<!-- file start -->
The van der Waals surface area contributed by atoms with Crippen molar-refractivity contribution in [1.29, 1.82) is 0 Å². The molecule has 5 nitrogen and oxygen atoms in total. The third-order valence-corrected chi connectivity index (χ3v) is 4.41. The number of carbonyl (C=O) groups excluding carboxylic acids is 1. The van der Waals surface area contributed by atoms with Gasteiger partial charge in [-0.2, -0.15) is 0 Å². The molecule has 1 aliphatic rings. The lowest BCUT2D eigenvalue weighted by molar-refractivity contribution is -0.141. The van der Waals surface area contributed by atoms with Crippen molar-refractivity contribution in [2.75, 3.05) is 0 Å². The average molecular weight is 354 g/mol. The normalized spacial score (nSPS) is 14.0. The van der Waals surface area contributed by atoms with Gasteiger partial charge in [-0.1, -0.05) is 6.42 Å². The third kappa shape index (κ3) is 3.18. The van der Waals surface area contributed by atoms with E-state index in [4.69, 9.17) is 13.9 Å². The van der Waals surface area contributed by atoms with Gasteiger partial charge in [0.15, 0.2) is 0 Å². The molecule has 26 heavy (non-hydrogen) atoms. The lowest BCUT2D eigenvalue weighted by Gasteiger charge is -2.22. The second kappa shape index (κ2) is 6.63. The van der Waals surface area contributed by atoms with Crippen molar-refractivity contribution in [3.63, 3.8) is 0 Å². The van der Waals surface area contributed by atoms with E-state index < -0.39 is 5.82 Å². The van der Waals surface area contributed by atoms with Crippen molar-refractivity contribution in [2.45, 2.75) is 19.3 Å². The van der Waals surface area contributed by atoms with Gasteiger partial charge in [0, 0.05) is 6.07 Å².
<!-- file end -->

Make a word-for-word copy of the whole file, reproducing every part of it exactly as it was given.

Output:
The van der Waals surface area contributed by atoms with Crippen molar-refractivity contribution in [1.29, 1.82) is 0 Å². The molecule has 5 nitrogen and oxygen atoms in total. The third-order valence-corrected chi connectivity index (χ3v) is 4.41. The number of carbonyl (C=O) groups excluding carboxylic acids is 1. The van der Waals surface area contributed by atoms with Gasteiger partial charge in [-0.2, -0.15) is 0 Å². The molecule has 1 aliphatic rings. The lowest BCUT2D eigenvalue weighted by molar-refractivity contribution is -0.141. The van der Waals surface area contributed by atoms with Crippen molar-refractivity contribution in [2.75, 3.05) is 0 Å². The average molecular weight is 354 g/mol. The normalized spacial score (nSPS) is 14.0. The van der Waals surface area contributed by atoms with Gasteiger partial charge in [-0.1, -0.05) is 6.42 Å². The third kappa shape index (κ3) is 3.18. The van der Waals surface area contributed by atoms with E-state index in [4.69, 9.17) is 13.9 Å². The van der Waals surface area contributed by atoms with Gasteiger partial charge in [0.15, 0.2) is 0 Å². The molecule has 26 heavy (non-hydrogen) atoms. The lowest BCUT2D eigenvalue weighted by Gasteiger charge is -2.22. The second kappa shape index (κ2) is 6.63. The van der Waals surface area contributed by atoms with Crippen molar-refractivity contribution in [3.63, 3.8) is 0 Å². The van der Waals surface area contributed by atoms with E-state index < -0.39 is 5.82 Å². The van der Waals surface area contributed by atoms with Crippen molar-refractivity contribution in [2.45, 2.75) is 19.3 Å². The van der Waals surface area contributed by atoms with Gasteiger partial charge in [0, 0.05) is 6.07 Å².